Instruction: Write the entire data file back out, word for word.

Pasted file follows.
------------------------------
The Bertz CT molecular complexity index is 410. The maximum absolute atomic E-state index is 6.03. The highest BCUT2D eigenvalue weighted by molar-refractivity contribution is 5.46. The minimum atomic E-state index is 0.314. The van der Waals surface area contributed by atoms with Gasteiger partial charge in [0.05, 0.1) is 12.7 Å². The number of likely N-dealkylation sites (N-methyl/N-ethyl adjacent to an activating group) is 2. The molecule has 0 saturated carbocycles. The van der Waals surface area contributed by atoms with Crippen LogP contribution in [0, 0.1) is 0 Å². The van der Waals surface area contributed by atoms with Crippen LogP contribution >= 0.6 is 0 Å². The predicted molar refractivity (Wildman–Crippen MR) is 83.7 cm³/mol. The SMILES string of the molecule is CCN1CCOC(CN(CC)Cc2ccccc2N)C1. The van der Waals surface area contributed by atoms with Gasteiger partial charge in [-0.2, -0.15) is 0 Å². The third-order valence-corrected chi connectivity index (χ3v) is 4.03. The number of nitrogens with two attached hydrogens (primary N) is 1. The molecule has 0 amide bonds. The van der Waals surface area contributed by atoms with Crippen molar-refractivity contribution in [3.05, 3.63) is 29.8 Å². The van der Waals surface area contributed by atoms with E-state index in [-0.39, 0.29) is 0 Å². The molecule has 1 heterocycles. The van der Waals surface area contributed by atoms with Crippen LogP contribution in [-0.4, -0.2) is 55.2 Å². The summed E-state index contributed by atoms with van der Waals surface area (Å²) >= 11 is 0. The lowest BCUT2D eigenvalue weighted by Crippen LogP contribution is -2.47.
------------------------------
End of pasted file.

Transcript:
The Bertz CT molecular complexity index is 410. The maximum absolute atomic E-state index is 6.03. The highest BCUT2D eigenvalue weighted by molar-refractivity contribution is 5.46. The minimum atomic E-state index is 0.314. The van der Waals surface area contributed by atoms with Gasteiger partial charge in [0.05, 0.1) is 12.7 Å². The number of likely N-dealkylation sites (N-methyl/N-ethyl adjacent to an activating group) is 2. The molecule has 0 saturated carbocycles. The van der Waals surface area contributed by atoms with Crippen LogP contribution in [0, 0.1) is 0 Å². The van der Waals surface area contributed by atoms with Crippen LogP contribution >= 0.6 is 0 Å². The predicted molar refractivity (Wildman–Crippen MR) is 83.7 cm³/mol. The SMILES string of the molecule is CCN1CCOC(CN(CC)Cc2ccccc2N)C1. The van der Waals surface area contributed by atoms with Gasteiger partial charge in [-0.2, -0.15) is 0 Å². The third-order valence-corrected chi connectivity index (χ3v) is 4.03. The number of nitrogens with two attached hydrogens (primary N) is 1. The molecule has 0 amide bonds. The van der Waals surface area contributed by atoms with Crippen molar-refractivity contribution in [3.05, 3.63) is 29.8 Å². The van der Waals surface area contributed by atoms with E-state index in [-0.39, 0.29) is 0 Å². The molecule has 1 heterocycles. The van der Waals surface area contributed by atoms with Crippen LogP contribution in [-0.4, -0.2) is 55.2 Å². The summed E-state index contributed by atoms with van der Waals surface area (Å²) >= 11 is 0. The lowest BCUT2D eigenvalue weighted by Crippen LogP contribution is -2.47.